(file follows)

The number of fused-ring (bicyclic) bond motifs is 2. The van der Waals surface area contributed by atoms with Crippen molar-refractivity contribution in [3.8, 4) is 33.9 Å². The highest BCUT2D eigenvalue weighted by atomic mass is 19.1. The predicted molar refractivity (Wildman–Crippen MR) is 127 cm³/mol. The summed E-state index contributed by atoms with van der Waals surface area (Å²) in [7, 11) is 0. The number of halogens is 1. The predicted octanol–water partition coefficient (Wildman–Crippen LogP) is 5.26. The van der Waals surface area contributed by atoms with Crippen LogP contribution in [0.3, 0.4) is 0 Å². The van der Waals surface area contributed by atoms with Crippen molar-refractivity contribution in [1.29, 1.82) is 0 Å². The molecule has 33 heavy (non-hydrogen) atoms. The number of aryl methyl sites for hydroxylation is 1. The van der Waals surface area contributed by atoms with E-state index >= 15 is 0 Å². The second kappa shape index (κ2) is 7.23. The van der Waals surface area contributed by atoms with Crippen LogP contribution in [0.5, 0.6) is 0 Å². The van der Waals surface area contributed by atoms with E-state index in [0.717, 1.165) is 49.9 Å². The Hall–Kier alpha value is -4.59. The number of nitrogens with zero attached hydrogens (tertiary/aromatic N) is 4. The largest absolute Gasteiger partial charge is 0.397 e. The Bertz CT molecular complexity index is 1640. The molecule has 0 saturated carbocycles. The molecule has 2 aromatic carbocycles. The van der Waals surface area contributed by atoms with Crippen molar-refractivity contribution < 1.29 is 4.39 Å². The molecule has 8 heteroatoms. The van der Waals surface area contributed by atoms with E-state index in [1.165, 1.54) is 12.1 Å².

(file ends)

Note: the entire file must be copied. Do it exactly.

The number of fused-ring (bicyclic) bond motifs is 2. The van der Waals surface area contributed by atoms with Crippen molar-refractivity contribution in [3.8, 4) is 33.9 Å². The highest BCUT2D eigenvalue weighted by atomic mass is 19.1. The predicted molar refractivity (Wildman–Crippen MR) is 127 cm³/mol. The summed E-state index contributed by atoms with van der Waals surface area (Å²) in [7, 11) is 0. The number of halogens is 1. The predicted octanol–water partition coefficient (Wildman–Crippen LogP) is 5.26. The van der Waals surface area contributed by atoms with Crippen LogP contribution in [0.3, 0.4) is 0 Å². The van der Waals surface area contributed by atoms with Crippen molar-refractivity contribution in [1.29, 1.82) is 0 Å². The molecule has 33 heavy (non-hydrogen) atoms. The number of aryl methyl sites for hydroxylation is 1. The van der Waals surface area contributed by atoms with E-state index >= 15 is 0 Å². The second kappa shape index (κ2) is 7.23. The van der Waals surface area contributed by atoms with Crippen LogP contribution in [0.5, 0.6) is 0 Å². The van der Waals surface area contributed by atoms with E-state index in [0.717, 1.165) is 49.9 Å². The Hall–Kier alpha value is -4.59. The number of nitrogens with zero attached hydrogens (tertiary/aromatic N) is 4. The largest absolute Gasteiger partial charge is 0.397 e. The Bertz CT molecular complexity index is 1640. The molecule has 0 saturated carbocycles. The molecule has 2 aromatic carbocycles. The van der Waals surface area contributed by atoms with Crippen molar-refractivity contribution < 1.29 is 4.39 Å². The molecule has 8 heteroatoms. The van der Waals surface area contributed by atoms with E-state index in [1.165, 1.54) is 12.1 Å².